French for "under vacuum," sous vide is a cooking process in which food is encased in an airtight plastic pouch (typically vacuum sealed) and cooked for a long period of time at a (precise) low temperature.
Using traditional methods of cooking, you might put a steak on a 750 degree grill, attempting to get the center of the steak to a perfect medium-rare temperature of 130 degrees, without cooking the outside of the steak until it's gray and lifeless. To make it even more difficult, even when you take the steak off the grill, the temperature of the center continues to increase due to the heat of the meat surrounding it.
The magic of sous vide is that you cook the entire piece of meat at the precise temperature you like. To cook a steak to the perfect medium-rare temperature of 130 degrees, you cook the steak in 130 degree water. It takes a lot longer to get a steak to 130 degrees by cooking at 130 degrees, but the benefits are worth it.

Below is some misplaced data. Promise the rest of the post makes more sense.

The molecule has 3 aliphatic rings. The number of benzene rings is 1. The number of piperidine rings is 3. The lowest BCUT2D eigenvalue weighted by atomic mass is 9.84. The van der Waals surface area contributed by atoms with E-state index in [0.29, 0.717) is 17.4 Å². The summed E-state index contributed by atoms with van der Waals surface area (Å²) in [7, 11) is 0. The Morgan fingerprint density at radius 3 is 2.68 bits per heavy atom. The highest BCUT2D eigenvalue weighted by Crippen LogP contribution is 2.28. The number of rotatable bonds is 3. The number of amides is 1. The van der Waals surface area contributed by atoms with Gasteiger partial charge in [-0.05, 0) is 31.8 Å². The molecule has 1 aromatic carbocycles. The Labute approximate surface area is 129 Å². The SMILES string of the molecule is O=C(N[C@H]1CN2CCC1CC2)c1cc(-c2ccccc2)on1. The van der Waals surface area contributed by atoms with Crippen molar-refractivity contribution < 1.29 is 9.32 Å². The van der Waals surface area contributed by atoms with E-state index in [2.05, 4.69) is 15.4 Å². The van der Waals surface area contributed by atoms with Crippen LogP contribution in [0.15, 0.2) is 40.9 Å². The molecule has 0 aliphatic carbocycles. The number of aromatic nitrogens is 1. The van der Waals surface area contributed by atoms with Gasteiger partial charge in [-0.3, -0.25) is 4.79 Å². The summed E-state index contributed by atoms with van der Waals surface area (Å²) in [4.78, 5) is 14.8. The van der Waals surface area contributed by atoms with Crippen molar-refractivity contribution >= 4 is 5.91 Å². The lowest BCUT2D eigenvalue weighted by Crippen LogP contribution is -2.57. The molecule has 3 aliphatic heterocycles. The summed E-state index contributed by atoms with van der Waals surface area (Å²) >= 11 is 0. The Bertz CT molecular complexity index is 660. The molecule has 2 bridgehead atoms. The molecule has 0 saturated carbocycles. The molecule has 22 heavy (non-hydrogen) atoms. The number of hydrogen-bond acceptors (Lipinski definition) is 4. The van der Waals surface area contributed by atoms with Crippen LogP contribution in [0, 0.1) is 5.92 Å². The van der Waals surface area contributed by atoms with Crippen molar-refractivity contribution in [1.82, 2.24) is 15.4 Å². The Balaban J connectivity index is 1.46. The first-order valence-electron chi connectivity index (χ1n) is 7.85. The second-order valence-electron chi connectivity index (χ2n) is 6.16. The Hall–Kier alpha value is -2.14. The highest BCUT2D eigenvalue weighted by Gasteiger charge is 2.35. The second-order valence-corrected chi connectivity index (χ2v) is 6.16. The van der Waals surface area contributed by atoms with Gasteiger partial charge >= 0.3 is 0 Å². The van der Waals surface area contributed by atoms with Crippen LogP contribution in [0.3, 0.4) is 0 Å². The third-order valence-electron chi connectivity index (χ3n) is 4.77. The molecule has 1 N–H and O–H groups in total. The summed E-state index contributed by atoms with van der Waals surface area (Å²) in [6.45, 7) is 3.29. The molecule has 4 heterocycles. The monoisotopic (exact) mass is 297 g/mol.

1) It's impossible to over-cook. No part of the steak can get over cooked.
2) The entire steak, from "coast to coast" is exactly how you like it.
3) Timing is easy. I usually cook my steaks for somewhere around six hours. If your guests are late, an extra hour (or three) doesn't make any difference.
4) The fat in the steak is always perfectly rendered. It's absolutely amazing how great inexpensive cuts of meat turn out when cooked sous vide for six hours.
There are many sous vide cookers out there. I'm more of a do-it-yourself (cheap) kind of guy, so I built my own sous vide cooker for less than $40. The fancy, $500 cookers have water circulators and tenth-of-a-degree precision, but from my experience, that isn't necessary. For $40, you can make absolutely incredible steak!